Fact Friday 136 - Turning Points in Charlotte During the Civil Rights Era (Pt. 1)

Fact Friday 136 - Turning Points in Charlotte During the Civil Rights Era (Pt. 1)

Happy Friday!

In Black America Series: Charlotte, North Carolina, authors Vermelle Diamond Ely, Grace Hoey Drain, and Amy Rogers have compiled an intriguing pictorial history, which includes images and keepsakes from both the Second Ward Alumni House Museum archive and private collections, to celebrate Charlotte's African-American citizens and the rich heritage they possess. In this week's Fact Friday, I'll share just a few. 


In 1948, the North Carolina State Conference of the branches of the NAACP met in Charlotte, and elected prominent, local funeral director and civil rights activist Kelly M. Alexander Sr., as state conference president. This photo, taken on the front steps of Charlotte's Ebenezer Baptist Church on East Second Street, shows Alexander kneeling front of a gathering of the conference attendees. Alexander would go on to serve as the National Board Chairman of the NAACP.  

Like many Southern cities, change came slowly to Charlotte. Although the U.S. Supreme Court had ruled in 1947 that segregation in interstate travel was unconstitutional, many Southern train and bus stations were still segregated a decade later In January 1956, redcap Wilbert Martin, father of Mary Martin Jones, oversaw the removal of the signs designating separate waiting rooms at Charlotte's Southern Railway Station.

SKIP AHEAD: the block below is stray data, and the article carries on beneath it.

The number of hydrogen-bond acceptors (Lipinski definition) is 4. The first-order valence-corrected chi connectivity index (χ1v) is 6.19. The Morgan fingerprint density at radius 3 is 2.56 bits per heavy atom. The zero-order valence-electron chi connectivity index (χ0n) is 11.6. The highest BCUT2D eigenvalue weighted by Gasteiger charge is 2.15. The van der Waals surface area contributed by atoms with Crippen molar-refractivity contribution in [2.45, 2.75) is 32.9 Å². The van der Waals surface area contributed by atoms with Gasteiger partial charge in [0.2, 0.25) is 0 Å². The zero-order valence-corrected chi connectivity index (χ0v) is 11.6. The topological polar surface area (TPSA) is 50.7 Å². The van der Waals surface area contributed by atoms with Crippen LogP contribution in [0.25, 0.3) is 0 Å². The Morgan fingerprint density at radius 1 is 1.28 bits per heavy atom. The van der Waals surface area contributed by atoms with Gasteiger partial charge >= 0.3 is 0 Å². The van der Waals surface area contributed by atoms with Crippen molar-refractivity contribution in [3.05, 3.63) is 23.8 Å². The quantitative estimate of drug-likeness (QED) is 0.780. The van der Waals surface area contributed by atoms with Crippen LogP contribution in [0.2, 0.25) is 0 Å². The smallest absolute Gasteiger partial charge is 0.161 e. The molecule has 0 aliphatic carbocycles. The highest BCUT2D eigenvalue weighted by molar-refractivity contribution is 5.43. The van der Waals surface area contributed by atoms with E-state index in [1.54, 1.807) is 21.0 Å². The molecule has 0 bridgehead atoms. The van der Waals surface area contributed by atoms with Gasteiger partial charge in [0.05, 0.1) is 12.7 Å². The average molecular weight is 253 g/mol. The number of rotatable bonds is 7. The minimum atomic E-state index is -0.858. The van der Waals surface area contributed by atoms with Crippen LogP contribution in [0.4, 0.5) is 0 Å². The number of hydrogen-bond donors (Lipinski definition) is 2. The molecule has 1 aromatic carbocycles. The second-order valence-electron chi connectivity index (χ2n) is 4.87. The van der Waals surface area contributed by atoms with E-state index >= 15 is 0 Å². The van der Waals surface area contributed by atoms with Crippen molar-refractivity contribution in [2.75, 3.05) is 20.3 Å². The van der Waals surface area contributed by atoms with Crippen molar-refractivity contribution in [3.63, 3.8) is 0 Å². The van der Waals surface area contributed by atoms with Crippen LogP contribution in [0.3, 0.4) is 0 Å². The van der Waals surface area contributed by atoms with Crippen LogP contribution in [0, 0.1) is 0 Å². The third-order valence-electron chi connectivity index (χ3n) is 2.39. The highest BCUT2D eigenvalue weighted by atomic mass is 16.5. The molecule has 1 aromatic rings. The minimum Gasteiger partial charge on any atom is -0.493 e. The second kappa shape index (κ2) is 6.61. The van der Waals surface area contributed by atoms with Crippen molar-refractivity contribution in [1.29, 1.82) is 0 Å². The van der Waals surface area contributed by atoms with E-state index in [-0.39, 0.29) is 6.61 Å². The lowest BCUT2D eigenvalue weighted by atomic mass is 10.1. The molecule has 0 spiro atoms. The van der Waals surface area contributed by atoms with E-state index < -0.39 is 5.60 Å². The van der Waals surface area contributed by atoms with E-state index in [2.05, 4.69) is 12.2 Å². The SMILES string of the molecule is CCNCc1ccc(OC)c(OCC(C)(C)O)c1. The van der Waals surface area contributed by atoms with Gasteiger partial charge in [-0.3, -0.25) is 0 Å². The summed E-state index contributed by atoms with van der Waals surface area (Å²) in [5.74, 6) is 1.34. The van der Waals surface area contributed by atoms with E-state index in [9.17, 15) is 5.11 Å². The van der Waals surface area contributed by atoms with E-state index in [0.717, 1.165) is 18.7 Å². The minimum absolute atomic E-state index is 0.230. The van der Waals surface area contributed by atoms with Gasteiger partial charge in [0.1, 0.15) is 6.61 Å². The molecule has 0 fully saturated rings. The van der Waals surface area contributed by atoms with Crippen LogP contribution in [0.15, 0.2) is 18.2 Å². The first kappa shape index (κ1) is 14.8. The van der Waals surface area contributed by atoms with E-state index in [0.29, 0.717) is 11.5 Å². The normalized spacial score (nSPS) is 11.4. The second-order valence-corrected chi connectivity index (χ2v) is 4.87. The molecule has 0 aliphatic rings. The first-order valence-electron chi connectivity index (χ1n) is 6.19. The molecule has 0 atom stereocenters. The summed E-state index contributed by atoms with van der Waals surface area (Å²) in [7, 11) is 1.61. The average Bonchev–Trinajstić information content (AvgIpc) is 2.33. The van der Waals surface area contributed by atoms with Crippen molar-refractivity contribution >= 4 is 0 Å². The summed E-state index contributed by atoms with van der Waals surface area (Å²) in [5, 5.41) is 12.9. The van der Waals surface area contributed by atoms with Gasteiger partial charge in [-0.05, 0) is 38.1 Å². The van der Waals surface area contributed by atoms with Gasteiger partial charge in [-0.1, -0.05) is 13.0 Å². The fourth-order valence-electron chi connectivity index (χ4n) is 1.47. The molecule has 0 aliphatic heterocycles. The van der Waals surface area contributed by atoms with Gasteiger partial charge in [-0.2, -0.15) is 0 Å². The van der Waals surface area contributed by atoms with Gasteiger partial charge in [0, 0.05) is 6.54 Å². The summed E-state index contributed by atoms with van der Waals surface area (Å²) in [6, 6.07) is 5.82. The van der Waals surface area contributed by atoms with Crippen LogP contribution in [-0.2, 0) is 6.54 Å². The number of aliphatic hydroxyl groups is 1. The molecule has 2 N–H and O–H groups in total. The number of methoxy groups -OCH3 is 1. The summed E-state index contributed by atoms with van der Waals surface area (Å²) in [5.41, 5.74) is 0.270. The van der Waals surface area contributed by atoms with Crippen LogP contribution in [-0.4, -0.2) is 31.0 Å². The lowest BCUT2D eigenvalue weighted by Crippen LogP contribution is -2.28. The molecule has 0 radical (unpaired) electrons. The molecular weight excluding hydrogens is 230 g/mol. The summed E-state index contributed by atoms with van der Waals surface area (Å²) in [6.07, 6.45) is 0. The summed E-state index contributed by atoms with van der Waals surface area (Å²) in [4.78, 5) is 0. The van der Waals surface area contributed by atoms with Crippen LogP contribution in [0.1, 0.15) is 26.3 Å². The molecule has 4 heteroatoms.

Under the direction of Executive Secretary Kelly Alexander Sr., Charlotte boasted a very active chapter of the NAACP. One local chapter program brought nationally recognized civil rights leaders, such as New York Congressman Adam Clayton Powell, Jr. to Charlotte. More than two dozen local businesses placed ads in the event program for Powell's 1946 visit. 

Until next week!



Email me at chris@704shop.com if you have interesting Charlotte facts you’d like to share or just to provide feedback!


Information taken from:

Black America Series: Charlotte, North Carolina by Vermelle Diamond Ely, Grace Hoey Drain, and Amy Rogers (2001)


“We have to do with the past only as we can make it useful to the present and the future.” – Frederick Douglass

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